By Andrew Poretz . . .

When Jack Kleinsinger produced his first Highlights in Jazz show on February 5, 1973, the then-assistant New York attorney general could not have imagined it would continue for fifty years. On February 23, New York’s longest-running jazz series reached that impressive milestone with its 348th concert. Though billed as the final show, Mr. Kleinsinger announced he would do at least one annually.  At 86, he exclaimed, “I’m having too much fun!”

Few words are more overused than “legendary,” but this legendary impresario filled the bill with several performers deserving the moniker: singer Sheila Jordan, still swinging at 94; bassist Jay Leonhart, who has played on more Highlights in Jazz concerts than anyone; and guitarist Gene Bertoncini, who unfortunately was unable to appear.

In homage to the series’ first concert, which opened with a guitar duet by Gene Bertoncini and the late Bucky Pizzarelli, Jack introduced the improbably named Roni Ben-Hur and a surprise guest, Jake Hertzog. These guitar masters, whose styles are quite complementary, traded solos on “Out of Nowhere.” Their jazz medley, based around “Polka Dots and Moonbeams,” had Jake start with solo comp runs. He soon displayed great guitar game with ingenious chromatic choices and hammer/pull slides. He played his guitar like a mandolin while Mr. Ben-Hur provided his own brilliant choices on “A Day in the Life of a Fool.”  Their seamless playing belied the astonishing fact that these artists had never played together before.

Roni Ben-Hur, Sheila Jordan and Harvie S.

Mr. Ben-Hur remained to play with Sheila Jordan and bassist Harvie S.  The two men played an impromptu blues jam before the legend appeared. “I didn’t know it was my turn to sing!” proclaimed Ms. Jordan (a sprightly 44 in 1973). She confessed that a recent Covid bout took its toll on her pipes, but she’s sharp as a tack, making up rhyming lyrics on the spot. She opened her segment with Billy Preston’s “Song of Joy,” a song her daughter introduced to her only a few years after the series’ inception. Singing with just Harvie S on the bass for a chunk of the song invoked the signature technique she pioneered. Sheila had a lot of fun with her “Workshop Blues,” asking the audience to follow her call-and-repeat scat—think Cab Calloway on “Minnie the Moocher.”

Two of her four songs related to her muse, Charlie Parker (“Bird”): “Bird Alone” (Abbey Lincoln) and “The Bird and Confirmation,” which Ms. Jordan wrote to honor Parker. Her conversational vocalese lyrics are well suited to her vocal current limitations. “The Moon’s a Harsh Mistress” (Jimmy Webb) featured Mr. Ben-Hur’s delicate guitar playing.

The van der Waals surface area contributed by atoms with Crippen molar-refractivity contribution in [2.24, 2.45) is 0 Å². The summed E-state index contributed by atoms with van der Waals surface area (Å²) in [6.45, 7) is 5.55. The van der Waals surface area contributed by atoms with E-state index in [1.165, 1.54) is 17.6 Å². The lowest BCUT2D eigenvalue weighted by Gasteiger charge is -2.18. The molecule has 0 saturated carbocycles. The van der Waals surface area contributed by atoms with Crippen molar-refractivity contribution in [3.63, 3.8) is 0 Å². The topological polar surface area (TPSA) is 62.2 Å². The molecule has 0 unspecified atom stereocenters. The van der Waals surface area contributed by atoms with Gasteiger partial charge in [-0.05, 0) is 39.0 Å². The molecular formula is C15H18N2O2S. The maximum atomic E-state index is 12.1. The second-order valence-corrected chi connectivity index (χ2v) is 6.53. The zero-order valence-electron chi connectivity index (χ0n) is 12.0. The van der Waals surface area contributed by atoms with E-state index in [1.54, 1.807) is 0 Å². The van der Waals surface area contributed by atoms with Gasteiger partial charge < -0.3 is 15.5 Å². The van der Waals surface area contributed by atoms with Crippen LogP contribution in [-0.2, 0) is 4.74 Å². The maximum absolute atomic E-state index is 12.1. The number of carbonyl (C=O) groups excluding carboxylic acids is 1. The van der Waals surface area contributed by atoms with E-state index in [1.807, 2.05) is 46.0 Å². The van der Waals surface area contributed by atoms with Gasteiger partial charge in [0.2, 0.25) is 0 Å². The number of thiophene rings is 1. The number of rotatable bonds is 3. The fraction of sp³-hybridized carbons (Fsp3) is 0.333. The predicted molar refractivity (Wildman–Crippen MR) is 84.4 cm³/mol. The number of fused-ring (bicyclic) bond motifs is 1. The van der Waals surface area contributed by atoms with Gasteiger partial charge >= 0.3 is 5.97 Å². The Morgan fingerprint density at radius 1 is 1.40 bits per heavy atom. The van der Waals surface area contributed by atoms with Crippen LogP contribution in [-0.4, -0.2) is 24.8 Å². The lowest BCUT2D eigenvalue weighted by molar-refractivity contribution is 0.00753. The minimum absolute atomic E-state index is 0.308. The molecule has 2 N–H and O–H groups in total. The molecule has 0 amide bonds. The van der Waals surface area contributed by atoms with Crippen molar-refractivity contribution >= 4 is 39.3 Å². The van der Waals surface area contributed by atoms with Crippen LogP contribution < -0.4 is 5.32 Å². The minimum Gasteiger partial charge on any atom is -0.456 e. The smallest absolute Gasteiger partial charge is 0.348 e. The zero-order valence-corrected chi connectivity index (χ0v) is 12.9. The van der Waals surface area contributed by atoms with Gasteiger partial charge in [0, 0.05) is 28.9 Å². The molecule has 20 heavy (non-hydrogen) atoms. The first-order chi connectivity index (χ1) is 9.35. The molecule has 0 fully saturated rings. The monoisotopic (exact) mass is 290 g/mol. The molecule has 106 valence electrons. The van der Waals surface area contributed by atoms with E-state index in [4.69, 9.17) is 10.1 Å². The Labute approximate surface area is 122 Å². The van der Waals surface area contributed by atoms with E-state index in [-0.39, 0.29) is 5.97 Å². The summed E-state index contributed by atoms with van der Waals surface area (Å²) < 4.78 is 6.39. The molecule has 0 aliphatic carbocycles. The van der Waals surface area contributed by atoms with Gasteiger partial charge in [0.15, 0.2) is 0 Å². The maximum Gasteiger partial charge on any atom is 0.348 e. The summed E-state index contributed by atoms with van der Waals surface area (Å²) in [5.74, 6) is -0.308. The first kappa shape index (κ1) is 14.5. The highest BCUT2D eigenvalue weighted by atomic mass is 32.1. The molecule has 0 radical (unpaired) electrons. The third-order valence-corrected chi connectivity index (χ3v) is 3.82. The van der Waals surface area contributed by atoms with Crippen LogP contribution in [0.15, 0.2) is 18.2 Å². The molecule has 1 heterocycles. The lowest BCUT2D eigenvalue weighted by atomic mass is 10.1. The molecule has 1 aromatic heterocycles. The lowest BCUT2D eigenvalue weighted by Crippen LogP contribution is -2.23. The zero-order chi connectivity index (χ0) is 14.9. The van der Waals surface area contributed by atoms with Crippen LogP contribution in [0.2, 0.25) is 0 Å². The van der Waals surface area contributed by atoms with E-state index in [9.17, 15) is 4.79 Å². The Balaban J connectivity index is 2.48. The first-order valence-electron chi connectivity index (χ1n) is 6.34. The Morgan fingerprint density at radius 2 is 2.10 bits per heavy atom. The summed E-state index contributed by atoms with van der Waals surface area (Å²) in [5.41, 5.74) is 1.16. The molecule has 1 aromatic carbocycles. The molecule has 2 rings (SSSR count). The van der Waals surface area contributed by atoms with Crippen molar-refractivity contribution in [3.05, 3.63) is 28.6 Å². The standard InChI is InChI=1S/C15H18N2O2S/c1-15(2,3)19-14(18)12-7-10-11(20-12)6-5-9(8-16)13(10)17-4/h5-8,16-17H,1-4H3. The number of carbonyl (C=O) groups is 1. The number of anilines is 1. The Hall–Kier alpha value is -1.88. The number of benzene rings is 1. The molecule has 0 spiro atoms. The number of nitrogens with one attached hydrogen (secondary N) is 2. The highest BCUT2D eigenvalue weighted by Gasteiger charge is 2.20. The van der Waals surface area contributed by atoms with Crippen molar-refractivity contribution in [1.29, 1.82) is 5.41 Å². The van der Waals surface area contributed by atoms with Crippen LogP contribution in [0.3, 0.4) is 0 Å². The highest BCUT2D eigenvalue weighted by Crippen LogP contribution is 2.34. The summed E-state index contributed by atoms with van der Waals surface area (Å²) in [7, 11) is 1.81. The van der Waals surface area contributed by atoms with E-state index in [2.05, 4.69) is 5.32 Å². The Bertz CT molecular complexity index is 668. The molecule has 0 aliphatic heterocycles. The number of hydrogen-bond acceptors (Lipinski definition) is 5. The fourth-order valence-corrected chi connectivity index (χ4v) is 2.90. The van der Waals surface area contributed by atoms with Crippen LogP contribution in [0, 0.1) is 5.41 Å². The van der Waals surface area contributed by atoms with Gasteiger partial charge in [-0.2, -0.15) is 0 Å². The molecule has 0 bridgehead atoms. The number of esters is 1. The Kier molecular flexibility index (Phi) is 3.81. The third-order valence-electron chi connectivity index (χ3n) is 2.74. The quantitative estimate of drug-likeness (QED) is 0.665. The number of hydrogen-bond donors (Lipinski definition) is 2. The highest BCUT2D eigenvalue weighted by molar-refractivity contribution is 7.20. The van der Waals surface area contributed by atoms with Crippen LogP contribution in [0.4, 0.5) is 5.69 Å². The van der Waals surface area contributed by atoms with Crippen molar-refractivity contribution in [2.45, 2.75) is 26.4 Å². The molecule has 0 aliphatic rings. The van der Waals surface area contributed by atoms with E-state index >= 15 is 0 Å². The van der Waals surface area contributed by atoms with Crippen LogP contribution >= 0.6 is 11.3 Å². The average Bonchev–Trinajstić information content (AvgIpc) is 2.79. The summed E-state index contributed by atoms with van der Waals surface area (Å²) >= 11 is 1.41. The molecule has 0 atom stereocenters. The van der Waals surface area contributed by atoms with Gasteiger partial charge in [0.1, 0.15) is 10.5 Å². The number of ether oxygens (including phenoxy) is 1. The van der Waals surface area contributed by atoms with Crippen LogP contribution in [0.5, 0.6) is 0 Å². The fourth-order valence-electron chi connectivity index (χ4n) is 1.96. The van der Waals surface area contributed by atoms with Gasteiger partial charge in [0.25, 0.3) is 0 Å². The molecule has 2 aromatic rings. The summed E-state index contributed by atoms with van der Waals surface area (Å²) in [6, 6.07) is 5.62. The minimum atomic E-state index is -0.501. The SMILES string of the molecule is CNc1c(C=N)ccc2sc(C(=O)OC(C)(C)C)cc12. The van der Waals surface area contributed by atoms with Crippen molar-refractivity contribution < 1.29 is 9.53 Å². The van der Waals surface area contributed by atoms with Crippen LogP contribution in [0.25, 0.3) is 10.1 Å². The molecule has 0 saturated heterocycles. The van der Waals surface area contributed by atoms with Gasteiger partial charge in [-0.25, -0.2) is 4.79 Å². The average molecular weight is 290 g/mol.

After an intermission, trombonist Steve Turre took the stage with Harvie S., surprise guest pianist Michael Wolff, and drummer Danny Gottlieb. Mr. Turre cut quite the hep-cat appearance with his ponytail, a long chin beard, a sharp tan suit with a yellow shirt, and two-tone gold and brown shoes that seemingly accessorized his horn. His metal mute made for an entirely groovy “Green Dolphin Street.” Utilizing Cedar Walton’s unique arrangement of “All the Things You Are,” he seemed to play harmony to Jerome Kern’s familiar, mostly unheard melody, which made only brief appearances. Occasionally, he ferociously tapped his feet in a near-dance, playing the trombone aggressively. Mr. Wolff, with something of an avant-garde professorial vibe, took the piece down another path. Mr. Gottlieb listened intently and openly, his expert drumming always on point. 

Mr. Turre found jazz when his parents took him to see Duke Ellington in the fourth grade. For his next number, Ellington’s “In a Sentimental Mood,” he used a rubber plunger mute for an altogether different tone.  Following excellent solos by all, he finished it off with a breath-defying, long-slide ending note. Finally, he turned to “Ray’s Collard Greens,” a blues piece he wrote for and recorded with Ray Charles. In a jaw-dropping bit of jazz showmanship, he played a set of tuned conch shells, peppering his solo with Duke Ellington riffs. 

The fourth segment saw Jay Leonhart with surprise guests, pianist Tomoko Ohno and drummer Vito Lesczak, for two of Mr. Leonhart’s witty originals. He scatted and doubled on “Misery’s Your Mistress” and “Down in the South,” from a poem he wrote in high school in Baltimore, only years later putting it to music. The song’s style and rhythm are reminiscent of “Short’nin’ Bread.”

Tomoko Ohno, Russell Malone, Jay Leonhart and Vito Lesczak

Guitar great Russell Malone then joined the group. He started solo with a gorgeous piece of virtuosic playing that led to a stunning arrangement of “My Foolish Heart” with a surprise eight-note coda of Nat Cole’s “Pretend.” For the terrific finale, Mr. Ben-Hur returned, with Mr. Leonhart brilliantly leading the band in a tight blues jam on “Blue ‘n’ Boogie” (Dizzy Gillespie). 

Mr. Kleinsinger told me afterward, “If this was my last show, I think it was a good one.”

More than 500 hours of these concerts have been preserved for educational use on the University of Florida’s archive, found HERE.

Jack Kleinsinger’s Highlights in Jazz 50th Anniversary took place on February 23 at the BMCC (Borough of Manhattan Community College) Tribeca Performing Arts Center (199 Chambers Street between West Street and Greenwich Street)

Photos: Jim Eigo

Featured image, l-r: Jack Kleinsinger, Tomoko Ohno, Jay Leonhart, Russell Malone and Roni Ben-Hur